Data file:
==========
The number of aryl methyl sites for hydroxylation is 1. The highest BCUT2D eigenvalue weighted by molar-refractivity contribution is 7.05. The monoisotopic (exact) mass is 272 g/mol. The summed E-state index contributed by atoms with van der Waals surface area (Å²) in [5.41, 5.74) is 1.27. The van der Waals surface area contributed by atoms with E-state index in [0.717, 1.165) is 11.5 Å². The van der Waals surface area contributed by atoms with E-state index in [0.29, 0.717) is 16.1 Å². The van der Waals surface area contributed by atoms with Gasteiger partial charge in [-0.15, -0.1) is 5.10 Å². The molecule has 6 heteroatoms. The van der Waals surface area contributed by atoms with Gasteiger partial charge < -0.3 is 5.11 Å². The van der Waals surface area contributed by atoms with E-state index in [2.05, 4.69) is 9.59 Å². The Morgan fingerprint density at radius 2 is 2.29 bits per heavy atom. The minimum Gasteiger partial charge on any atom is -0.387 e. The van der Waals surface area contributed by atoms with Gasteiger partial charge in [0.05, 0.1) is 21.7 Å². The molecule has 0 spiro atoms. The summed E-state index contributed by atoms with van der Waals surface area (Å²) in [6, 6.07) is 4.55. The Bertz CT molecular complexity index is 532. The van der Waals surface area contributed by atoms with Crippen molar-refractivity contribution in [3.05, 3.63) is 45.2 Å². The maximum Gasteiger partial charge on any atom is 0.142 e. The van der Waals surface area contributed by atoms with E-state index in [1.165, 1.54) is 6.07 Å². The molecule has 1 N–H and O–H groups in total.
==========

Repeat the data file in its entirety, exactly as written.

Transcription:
The number of aryl methyl sites for hydroxylation is 1. The highest BCUT2D eigenvalue weighted by molar-refractivity contribution is 7.05. The monoisotopic (exact) mass is 272 g/mol. The summed E-state index contributed by atoms with van der Waals surface area (Å²) in [5.41, 5.74) is 1.27. The van der Waals surface area contributed by atoms with E-state index in [0.717, 1.165) is 11.5 Å². The van der Waals surface area contributed by atoms with E-state index in [0.29, 0.717) is 16.1 Å². The van der Waals surface area contributed by atoms with Gasteiger partial charge in [-0.15, -0.1) is 5.10 Å². The molecule has 6 heteroatoms. The van der Waals surface area contributed by atoms with Gasteiger partial charge < -0.3 is 5.11 Å². The van der Waals surface area contributed by atoms with E-state index in [2.05, 4.69) is 9.59 Å². The Morgan fingerprint density at radius 2 is 2.29 bits per heavy atom. The minimum Gasteiger partial charge on any atom is -0.387 e. The van der Waals surface area contributed by atoms with Gasteiger partial charge in [0.05, 0.1) is 21.7 Å². The molecule has 0 spiro atoms. The summed E-state index contributed by atoms with van der Waals surface area (Å²) in [6, 6.07) is 4.55. The Bertz CT molecular complexity index is 532. The van der Waals surface area contributed by atoms with Crippen molar-refractivity contribution in [3.05, 3.63) is 45.2 Å². The maximum Gasteiger partial charge on any atom is 0.142 e. The van der Waals surface area contributed by atoms with E-state index in [1.165, 1.54) is 6.07 Å². The molecule has 1 N–H and O–H groups in total.